Mickey Blue Eyes
Directed by Kelly Makin
Review by Matt Heffernan
You'd think by now that people in the movies would know better than to get married into the mob. If you watch The Godfather, Part II, you can see that it didn't work out too well for Diane Keaton. In the first film, it worked out very badly for Gianni Russo. So now, England's answer to Jimmy Stewart, Hugh Grant, takes a whack at it (no pun intended).
Grant plays Michael, an English art auctioneer. He proposes to his girlfriend, Gina (Jeanne Tripplehorn), but she refuses. She reveals that her father is a mafioso, but Michael is still insistent. After Michael meets her father (James Caan), and gets his blessing, she agrees, on the condition that Michael doesn't get involved with the family business.
Of course, Michael just sort of falls in. "Uncle Vito" (Burt Young), the head of the organization, fixes Michael's problems with the delivery trucks at the auction house. In return, he has Michael auction one of his son's ghastly paintings to a pre-determined buyer in a laundering scheme. After that, he gets deeper and deeper, until he is trapped under Uncle Vito's thumb.
This year already saw a regular-guy-gets-mixed-up-with-the-mob comedy, Analyze This, which was much better. Mickey Blue Eyes takes a different approach, with some success. The first half of the film is exceptionally good, but as Grant's character get further entrenched in his situation, the script gets further entrenched in the plot. Instead of making a parody of the gangsters in mob films, they try to create real characters, which don't really work here. In effect, this film turns out to be less a comedy than an actual mob film. If you go down that road, you have to go down all the way. So now there are a bunch of cartoonish guys that were introduced in the first half, and then the audience is supposed to take them seriously by the end.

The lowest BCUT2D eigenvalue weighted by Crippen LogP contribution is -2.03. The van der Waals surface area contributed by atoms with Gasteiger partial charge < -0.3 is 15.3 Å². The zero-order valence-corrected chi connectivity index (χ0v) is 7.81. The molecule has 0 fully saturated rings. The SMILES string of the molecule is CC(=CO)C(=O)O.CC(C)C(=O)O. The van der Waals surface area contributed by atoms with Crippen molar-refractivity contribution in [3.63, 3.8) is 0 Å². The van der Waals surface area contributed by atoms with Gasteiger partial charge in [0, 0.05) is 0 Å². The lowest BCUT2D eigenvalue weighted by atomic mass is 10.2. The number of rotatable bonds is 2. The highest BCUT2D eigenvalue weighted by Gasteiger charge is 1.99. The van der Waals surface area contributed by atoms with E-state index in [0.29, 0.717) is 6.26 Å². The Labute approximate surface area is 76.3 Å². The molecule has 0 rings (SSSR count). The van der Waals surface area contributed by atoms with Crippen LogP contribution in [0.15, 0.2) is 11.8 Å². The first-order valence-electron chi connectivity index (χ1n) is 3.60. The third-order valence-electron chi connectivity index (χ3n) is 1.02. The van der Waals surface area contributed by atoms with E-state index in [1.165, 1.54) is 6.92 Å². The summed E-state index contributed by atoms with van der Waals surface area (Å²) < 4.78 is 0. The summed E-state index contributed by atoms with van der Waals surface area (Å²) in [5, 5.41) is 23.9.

Of course, there is also the romantic comedy element to the film. Grant and Tripplehorn are proven masters of the genre, and do their best here. You can't help but like them, even if the situation is questionable. Caan does a good job, even if he is no De Niro. Well, you can't expect Sonny to outdo Don Vito. A welcome crossover from Analyze This is mob film regular Joe Viterelli, who plays another one of Uncle Vito's employees. His part is considerably smaller in this film, but he plays pretty much the same low-key character.
I suppose this premise is still fresh by using Grant. Englishmen don't generally have to worry about getting mixed up in these matters, but it is amusing when they do. After his character realizes he's on the inside, he tells himself to watch Goodfellas, Casino, and all three Godfather films. If he had done that before, he would have known better.
For more information, go to the Internet Movie Database:
Mickey Blue Eyes (1999)
Video Pick of the Week
Guide to Star Ratings
Review © 1999 Matt Heffernan